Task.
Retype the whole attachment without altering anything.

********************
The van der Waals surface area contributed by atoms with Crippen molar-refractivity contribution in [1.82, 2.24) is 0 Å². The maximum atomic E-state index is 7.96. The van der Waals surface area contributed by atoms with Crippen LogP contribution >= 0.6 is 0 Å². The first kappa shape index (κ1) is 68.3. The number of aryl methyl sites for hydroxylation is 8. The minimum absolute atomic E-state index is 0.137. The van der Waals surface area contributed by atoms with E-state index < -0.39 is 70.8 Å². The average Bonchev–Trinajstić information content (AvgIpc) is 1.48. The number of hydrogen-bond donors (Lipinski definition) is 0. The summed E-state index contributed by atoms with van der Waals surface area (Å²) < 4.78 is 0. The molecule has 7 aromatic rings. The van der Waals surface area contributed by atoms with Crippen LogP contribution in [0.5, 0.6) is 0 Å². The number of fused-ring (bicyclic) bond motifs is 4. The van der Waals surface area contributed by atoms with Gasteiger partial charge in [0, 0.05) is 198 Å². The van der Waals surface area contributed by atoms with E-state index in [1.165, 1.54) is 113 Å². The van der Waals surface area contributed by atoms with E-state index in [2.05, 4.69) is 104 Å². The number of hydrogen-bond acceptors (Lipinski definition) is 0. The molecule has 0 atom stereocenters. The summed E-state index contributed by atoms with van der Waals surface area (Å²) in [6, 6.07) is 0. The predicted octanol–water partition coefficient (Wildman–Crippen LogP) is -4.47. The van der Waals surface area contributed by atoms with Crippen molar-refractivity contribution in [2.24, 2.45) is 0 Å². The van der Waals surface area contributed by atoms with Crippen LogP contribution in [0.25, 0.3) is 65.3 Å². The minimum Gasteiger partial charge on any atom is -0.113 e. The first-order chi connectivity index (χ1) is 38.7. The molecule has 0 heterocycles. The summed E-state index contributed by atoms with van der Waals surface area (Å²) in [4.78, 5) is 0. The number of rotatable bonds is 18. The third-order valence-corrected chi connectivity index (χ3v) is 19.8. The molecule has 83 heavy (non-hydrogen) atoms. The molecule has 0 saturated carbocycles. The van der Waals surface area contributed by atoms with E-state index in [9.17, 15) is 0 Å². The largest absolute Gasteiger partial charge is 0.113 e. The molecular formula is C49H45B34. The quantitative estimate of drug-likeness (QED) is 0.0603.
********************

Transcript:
The van der Waals surface area contributed by atoms with Crippen molar-refractivity contribution in [1.82, 2.24) is 0 Å². The maximum atomic E-state index is 7.96. The van der Waals surface area contributed by atoms with Crippen LogP contribution >= 0.6 is 0 Å². The first kappa shape index (κ1) is 68.3. The number of aryl methyl sites for hydroxylation is 8. The minimum absolute atomic E-state index is 0.137. The van der Waals surface area contributed by atoms with E-state index < -0.39 is 70.8 Å². The average Bonchev–Trinajstić information content (AvgIpc) is 1.48. The number of hydrogen-bond donors (Lipinski definition) is 0. The summed E-state index contributed by atoms with van der Waals surface area (Å²) < 4.78 is 0. The molecule has 7 aromatic rings. The van der Waals surface area contributed by atoms with Crippen LogP contribution in [0.5, 0.6) is 0 Å². The number of fused-ring (bicyclic) bond motifs is 4. The van der Waals surface area contributed by atoms with Gasteiger partial charge in [0, 0.05) is 198 Å². The van der Waals surface area contributed by atoms with E-state index in [1.165, 1.54) is 113 Å². The van der Waals surface area contributed by atoms with E-state index in [2.05, 4.69) is 104 Å². The number of hydrogen-bond acceptors (Lipinski definition) is 0. The molecule has 0 atom stereocenters. The summed E-state index contributed by atoms with van der Waals surface area (Å²) in [6, 6.07) is 0. The predicted octanol–water partition coefficient (Wildman–Crippen LogP) is -4.47. The van der Waals surface area contributed by atoms with Crippen molar-refractivity contribution in [2.24, 2.45) is 0 Å². The van der Waals surface area contributed by atoms with Crippen LogP contribution in [0.25, 0.3) is 65.3 Å². The minimum Gasteiger partial charge on any atom is -0.113 e. The first-order chi connectivity index (χ1) is 38.7. The molecule has 0 heterocycles. The summed E-state index contributed by atoms with van der Waals surface area (Å²) in [4.78, 5) is 0. The number of rotatable bonds is 18. The third-order valence-corrected chi connectivity index (χ3v) is 19.8. The molecule has 83 heavy (non-hydrogen) atoms. The molecule has 0 saturated carbocycles. The van der Waals surface area contributed by atoms with E-state index in [9.17, 15) is 0 Å². The largest absolute Gasteiger partial charge is 0.113 e. The molecular formula is C49H45B34. The quantitative estimate of drug-likeness (QED) is 0.0603.